Sexual desire in females is both more complex and more fragile than it is in males, less tied to biology, more linked to psychology. Experts agree that, in general, sexual desire is lower among females than among males, so a drop in female desire for any reason may be more problematic in relationships.
Questions of female sexual desire, how it’s defined, how it differs from sexual arousal, what levels of desire could be considered problematic, etc are still very much up in the air.
Study participants in various researches on this matter do, in fact, physically react to a broad variety of sexual stimuli, but may or may not report subjective sexual desire despite this physical response.
Desire and arousal are experienced differently by different people. Defining desire is problematic, because the physical and the subjective don’t always match up with each other.
Meredith Chivers, an American associate professor and clinical psychologist at Queen’s University, lists out the varying number of ways in which sexual desire itself can be measured, including action tendency, motor preparedness, motivation to engage in sexual activities, actual sexual behaviours, sexual intensity, sexual frequency, and more.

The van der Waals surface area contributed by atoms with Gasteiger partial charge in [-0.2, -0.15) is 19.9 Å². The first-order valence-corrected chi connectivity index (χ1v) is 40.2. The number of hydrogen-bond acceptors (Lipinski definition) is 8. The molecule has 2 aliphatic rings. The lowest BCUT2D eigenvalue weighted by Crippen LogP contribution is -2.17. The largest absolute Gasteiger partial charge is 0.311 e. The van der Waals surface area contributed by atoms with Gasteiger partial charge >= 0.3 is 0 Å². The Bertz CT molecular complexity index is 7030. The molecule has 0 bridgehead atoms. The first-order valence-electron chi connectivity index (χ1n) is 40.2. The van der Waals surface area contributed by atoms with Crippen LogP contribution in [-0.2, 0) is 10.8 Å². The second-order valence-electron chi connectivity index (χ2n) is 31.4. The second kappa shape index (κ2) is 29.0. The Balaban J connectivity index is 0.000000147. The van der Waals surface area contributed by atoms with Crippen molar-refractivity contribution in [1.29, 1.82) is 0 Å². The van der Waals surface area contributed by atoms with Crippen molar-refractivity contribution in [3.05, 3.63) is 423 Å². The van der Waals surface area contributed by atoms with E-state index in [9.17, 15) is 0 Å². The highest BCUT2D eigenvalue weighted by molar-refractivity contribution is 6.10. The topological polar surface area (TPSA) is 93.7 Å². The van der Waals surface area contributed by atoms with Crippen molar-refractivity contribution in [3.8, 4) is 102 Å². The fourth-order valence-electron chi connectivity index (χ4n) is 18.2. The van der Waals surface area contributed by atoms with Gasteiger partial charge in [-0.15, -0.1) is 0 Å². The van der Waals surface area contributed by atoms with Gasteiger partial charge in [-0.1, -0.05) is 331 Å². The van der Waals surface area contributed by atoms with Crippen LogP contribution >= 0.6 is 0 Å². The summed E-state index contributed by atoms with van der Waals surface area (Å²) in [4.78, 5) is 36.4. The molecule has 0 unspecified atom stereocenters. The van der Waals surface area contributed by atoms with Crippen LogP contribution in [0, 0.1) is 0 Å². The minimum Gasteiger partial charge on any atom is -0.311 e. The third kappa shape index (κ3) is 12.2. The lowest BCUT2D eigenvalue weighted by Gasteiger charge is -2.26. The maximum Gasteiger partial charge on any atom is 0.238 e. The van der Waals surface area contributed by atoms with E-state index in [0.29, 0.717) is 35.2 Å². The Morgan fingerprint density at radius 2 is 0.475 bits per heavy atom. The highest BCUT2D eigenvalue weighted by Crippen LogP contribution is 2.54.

On the other hand, Dr. Russell Stambaugh, a psychologist and certified sex therapist explains that “often, loss of desire is a consequence of how loss, anxiety, money, work/life balance, dominance or submission, household chores, or family crisis have been managed,” says Stambaugh.
Mindfulness can be useful when it comes to boosting female sexual desire. As Lori Anne Brotto, a Canadian psychologist best known for her work on female sexual arousal disorder, explains “Mindfulness improves mood and anxiety, which are highly concurrent with low desire. Women can be distracted during sex. Mindfulness is a way of refocusing on oneself. Mindfulness can also put women in touch with sensations they weren’t aware of and allow them to communicate that to their partners.”
Far from being a disorder, low libido is just the natural state of affairs for many women. Female sexuality is, in many ways, still mysterious. Since scientists can’t agree about what women’s sexual response is, what constitutes female sexual dysfunction, or if women have a definitive sexual peak, it’s unrealistic to expect all women to have a similar sex drive.
This inability to prove what is ‘normal’ should free us from comparing our sexuality to the sexuality of others and instead manifest our own sexual experience whichever way we feel.